When small men cast big shadows, it’s a sign the sun is setting.
I remember as a boy going to my aunt’s house in Echo, Oregon to watch The Wizard of Oz. It was an annual thing, almost like a family reunion, only without the multi-whiskered wart and the “Oooh, coomew an’ give Auntie a boog koos!” Yeesh. There must be an aunt’s union or something, because it was always Aunt Margie or Ruby who’d be standing there, duck-lipped and arms reaching.
Why is it always the, ah, fluffy and less-than-adorable ones who do that? I’m sure my eyerolls were audible, #gagmewithagardentrowel. And how can parents be so complicit? “Oh, stop being silly and go give your aunties a kiss.” Okay, I will confess there were one or two bipeds of the feminine-girl-type persuasion from whom I’d cheerfully have received such therapy. None was named Margie or Ruby. Just no.
Aunt Juanita Galligan was attractive, slim, and looked great for being approximately 1,730 years old. I don’t think she ever paid her Auntie’s Union dues, for she never treated me like the other two. I never saw her unkempt; even when recovering from losing a big toe because of diabetes, Aunt Juanita never went without makeup or her hair fixed up. Uncle Tad was cool. He was tall and quiet. He had a presence about him, and I liked being around him. He was in the Navy, though, and his career field had him stationed for 1 or 2 years at a time in places like Adak, Alaska.
In his absence, I think she appreciated the company, even if it was from her young nephew. Any spouse of a service member who makes frequent isolated remote tours can tell you: it gets old. Having some company around once in awhile – any company – is welcome.
A few of you know me well enough you might guess which scene from The Wizard of Oz most stuck with me, long after I’d grown up and Aunt Juanita and Uncle Tad were dead. For those who don’t, I’m going to get a refill of this wonderful medium-dark roast, Cameron’s Velvet Moon (Cue the ‘Final Jeopardy’ music, Alex) while you guess . . .
So–if you picked the scene that culminates with, “Pay no attention to the man behind the curtain”, you win. From the first time I saw it at around age 10, the lessons therein resonated in me.
They still do. And the biggie?
Always suspect the words or actions of those who operate behind a façade of respectability, all the while pushing a private, hidden agenda.
As I grew, it soon became apparent such is found anywhere, including the Church.
Now in my senior adultism, I find I’ve scant patience with those who believe their own plans are interchangeable with God’s plans. That kind of activity always involves manipulating others’ lives, usually with a self-promoting end in sight that, if openly revealed, would never be tolerated.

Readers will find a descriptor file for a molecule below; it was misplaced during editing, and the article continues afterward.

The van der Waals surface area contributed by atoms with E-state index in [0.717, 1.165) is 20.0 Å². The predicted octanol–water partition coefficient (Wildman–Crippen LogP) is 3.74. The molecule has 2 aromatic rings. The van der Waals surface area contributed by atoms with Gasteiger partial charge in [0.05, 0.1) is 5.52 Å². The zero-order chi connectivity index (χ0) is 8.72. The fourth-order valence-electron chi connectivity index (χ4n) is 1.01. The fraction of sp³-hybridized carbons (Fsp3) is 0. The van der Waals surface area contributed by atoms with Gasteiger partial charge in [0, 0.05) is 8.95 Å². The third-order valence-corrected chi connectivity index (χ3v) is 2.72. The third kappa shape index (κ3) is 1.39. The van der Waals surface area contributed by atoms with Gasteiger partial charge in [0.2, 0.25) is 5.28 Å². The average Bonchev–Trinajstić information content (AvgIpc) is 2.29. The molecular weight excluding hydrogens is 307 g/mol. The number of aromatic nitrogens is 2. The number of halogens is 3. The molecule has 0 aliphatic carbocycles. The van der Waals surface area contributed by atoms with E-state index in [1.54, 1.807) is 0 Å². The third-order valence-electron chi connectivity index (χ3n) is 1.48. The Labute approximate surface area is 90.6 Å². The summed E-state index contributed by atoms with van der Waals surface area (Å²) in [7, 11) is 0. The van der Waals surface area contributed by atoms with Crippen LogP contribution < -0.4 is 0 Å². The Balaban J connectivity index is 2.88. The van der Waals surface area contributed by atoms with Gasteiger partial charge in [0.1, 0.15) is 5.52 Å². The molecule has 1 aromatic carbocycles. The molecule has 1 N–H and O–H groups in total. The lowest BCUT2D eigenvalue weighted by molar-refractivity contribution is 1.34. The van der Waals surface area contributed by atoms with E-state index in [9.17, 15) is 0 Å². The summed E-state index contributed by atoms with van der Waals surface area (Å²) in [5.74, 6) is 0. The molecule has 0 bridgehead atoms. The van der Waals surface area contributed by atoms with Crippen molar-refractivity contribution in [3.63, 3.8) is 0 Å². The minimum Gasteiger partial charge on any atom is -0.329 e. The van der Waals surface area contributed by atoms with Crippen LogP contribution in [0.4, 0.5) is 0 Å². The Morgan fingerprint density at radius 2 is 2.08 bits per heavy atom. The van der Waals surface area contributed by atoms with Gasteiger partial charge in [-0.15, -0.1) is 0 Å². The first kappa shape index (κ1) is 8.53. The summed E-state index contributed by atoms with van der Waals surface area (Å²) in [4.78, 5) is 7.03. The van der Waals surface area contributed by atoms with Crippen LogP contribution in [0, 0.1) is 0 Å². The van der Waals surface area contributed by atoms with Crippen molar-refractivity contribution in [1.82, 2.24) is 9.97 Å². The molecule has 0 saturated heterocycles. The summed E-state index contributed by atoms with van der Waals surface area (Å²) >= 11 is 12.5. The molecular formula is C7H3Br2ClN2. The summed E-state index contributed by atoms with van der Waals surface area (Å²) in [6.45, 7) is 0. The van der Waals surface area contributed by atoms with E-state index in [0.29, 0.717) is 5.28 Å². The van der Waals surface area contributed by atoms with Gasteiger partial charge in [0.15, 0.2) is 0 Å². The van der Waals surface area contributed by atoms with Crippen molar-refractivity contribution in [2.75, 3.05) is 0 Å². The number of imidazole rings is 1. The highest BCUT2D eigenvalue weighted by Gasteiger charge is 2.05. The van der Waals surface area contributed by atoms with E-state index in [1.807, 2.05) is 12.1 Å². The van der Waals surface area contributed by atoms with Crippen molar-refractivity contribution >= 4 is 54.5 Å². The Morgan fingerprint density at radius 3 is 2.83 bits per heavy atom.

In or out of Christian venues, anything that knowingly abuses and needlessly wounds another person does not, cannot please God. Hanging with those who either do or support such is not on my bucket list. That’s a joy-killer, and I aspire to as much authentic joy in my heart as I can muster.
Juanita Galligan was not a believer in any way we might recognize. But she had a moral, practical code by which she lived, and which permeated her and Uncle Tad’s digs as much as the cigarette odors. Aunt Juanita didn’t play cute word games. Even though I was a pre-adolescent boy the first time I went to her house by myself, she spoke kindly but directly to me about cabbages and kings.
To the best of my knowledge, she never misled me by saying one thing on the surface while doing something else entirely different down where submarines operate.
Aunt Juanita was a straight shooter, a tough but real lady, and I looked forward to our going to her house because I always knew where I stood with her. I knew I could trust her to always say, be, and do the right thing–even if it didn’t entirely please me.
I knew whenever I was at her house, I never had to worry about anybody behind the curtain, pulling levers or pushing buttons, and distracting me from what they were really trying to do. It might’ve had something to do with both of them being career military people.
You know, I’m even more thankful – no, grateful – now for that lesson from The Wizard of Oz. I tend to be a bit of a skeptic, perhaps even a cynic, now. But I’m learning to discern earlier and earlier when there’s a Man Behind The Curtain. And I’m now less bothered by the necessity to move on when I find there is one.
100% of the ones I’ve discovered think that hiding the truth, and their real agendas, while herding good people with sober, even noble words, constitutes leadership, making them king of the forest.
Nope. That’s not leadership; that’s manipulation True leadership calls for a servant’s heart – and for the courage to do and be the right thing whether popular or not. It takes no courage to sneak quietly around behind the curtain, making people think you’re doing one thing when all the time you’re actually doing something quite different.
It’s what puts the ‘ape’ in apricot, right?
And courage is what it takes to man up, recognize when wrong has been done – or a little right’s been done in a terribly wrong way – and do one’s best to clean up the mess. It may be moot at that point, because when egos, personal aggrandizement and self-absorption are the catalyst for having The Curtain up in the first place, massive damage is usually done, and done in a hurry.
And those having been The Man Behind The Curtain rarely wish to stick around long enough to face the music and make things right. They usually abruptly disappear, or, worse yet, stay put and try to bluster and make excuses for the havoc they’ve wreaked.
That means it is likely time to move on.
Now, where, exactly, is the Yellow Brick Road?
© D. Dean Boone, July 2018